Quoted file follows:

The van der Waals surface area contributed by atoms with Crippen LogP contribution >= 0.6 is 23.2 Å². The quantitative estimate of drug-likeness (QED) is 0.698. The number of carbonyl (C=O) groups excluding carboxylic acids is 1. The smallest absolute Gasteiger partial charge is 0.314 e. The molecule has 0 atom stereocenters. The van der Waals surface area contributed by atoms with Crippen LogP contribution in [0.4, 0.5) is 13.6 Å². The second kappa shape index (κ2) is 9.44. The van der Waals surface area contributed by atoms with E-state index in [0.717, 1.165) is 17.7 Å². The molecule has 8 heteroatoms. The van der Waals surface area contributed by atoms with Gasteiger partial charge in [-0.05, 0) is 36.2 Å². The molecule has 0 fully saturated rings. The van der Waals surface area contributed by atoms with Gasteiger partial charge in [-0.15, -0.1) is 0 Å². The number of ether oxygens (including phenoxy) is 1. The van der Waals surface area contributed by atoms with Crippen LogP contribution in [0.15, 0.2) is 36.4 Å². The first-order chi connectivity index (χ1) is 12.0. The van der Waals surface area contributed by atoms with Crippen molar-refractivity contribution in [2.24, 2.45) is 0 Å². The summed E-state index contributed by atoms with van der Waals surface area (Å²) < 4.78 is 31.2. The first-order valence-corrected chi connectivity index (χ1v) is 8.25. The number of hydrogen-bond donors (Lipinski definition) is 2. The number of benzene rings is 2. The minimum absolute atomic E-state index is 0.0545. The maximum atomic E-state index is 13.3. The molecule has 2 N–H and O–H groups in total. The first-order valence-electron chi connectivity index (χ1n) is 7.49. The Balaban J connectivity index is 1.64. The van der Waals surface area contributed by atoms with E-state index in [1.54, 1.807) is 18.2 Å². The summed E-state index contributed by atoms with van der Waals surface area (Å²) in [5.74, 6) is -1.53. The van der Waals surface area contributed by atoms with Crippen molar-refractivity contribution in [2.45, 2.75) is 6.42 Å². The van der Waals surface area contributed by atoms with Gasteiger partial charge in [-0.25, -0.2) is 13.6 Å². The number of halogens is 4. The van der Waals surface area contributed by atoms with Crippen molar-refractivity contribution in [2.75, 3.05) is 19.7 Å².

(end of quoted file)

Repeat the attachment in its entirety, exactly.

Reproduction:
The van der Waals surface area contributed by atoms with Crippen LogP contribution >= 0.6 is 23.2 Å². The quantitative estimate of drug-likeness (QED) is 0.698. The number of carbonyl (C=O) groups excluding carboxylic acids is 1. The smallest absolute Gasteiger partial charge is 0.314 e. The molecule has 0 atom stereocenters. The van der Waals surface area contributed by atoms with Crippen LogP contribution in [0.4, 0.5) is 13.6 Å². The second kappa shape index (κ2) is 9.44. The van der Waals surface area contributed by atoms with E-state index in [0.717, 1.165) is 17.7 Å². The molecule has 8 heteroatoms. The van der Waals surface area contributed by atoms with Gasteiger partial charge in [-0.05, 0) is 36.2 Å². The molecule has 0 fully saturated rings. The van der Waals surface area contributed by atoms with Gasteiger partial charge in [-0.15, -0.1) is 0 Å². The number of ether oxygens (including phenoxy) is 1. The van der Waals surface area contributed by atoms with Crippen LogP contribution in [0.15, 0.2) is 36.4 Å². The first-order chi connectivity index (χ1) is 12.0. The van der Waals surface area contributed by atoms with Crippen molar-refractivity contribution in [2.24, 2.45) is 0 Å². The summed E-state index contributed by atoms with van der Waals surface area (Å²) < 4.78 is 31.2. The first-order valence-corrected chi connectivity index (χ1v) is 8.25. The number of hydrogen-bond donors (Lipinski definition) is 2. The number of benzene rings is 2. The minimum absolute atomic E-state index is 0.0545. The maximum atomic E-state index is 13.3. The molecule has 2 N–H and O–H groups in total. The first-order valence-electron chi connectivity index (χ1n) is 7.49. The Balaban J connectivity index is 1.64. The van der Waals surface area contributed by atoms with E-state index in [1.54, 1.807) is 18.2 Å². The summed E-state index contributed by atoms with van der Waals surface area (Å²) in [5.74, 6) is -1.53. The van der Waals surface area contributed by atoms with Crippen molar-refractivity contribution in [2.45, 2.75) is 6.42 Å². The van der Waals surface area contributed by atoms with Gasteiger partial charge in [-0.25, -0.2) is 13.6 Å². The number of halogens is 4. The van der Waals surface area contributed by atoms with Crippen molar-refractivity contribution in [2.75, 3.05) is 19.7 Å².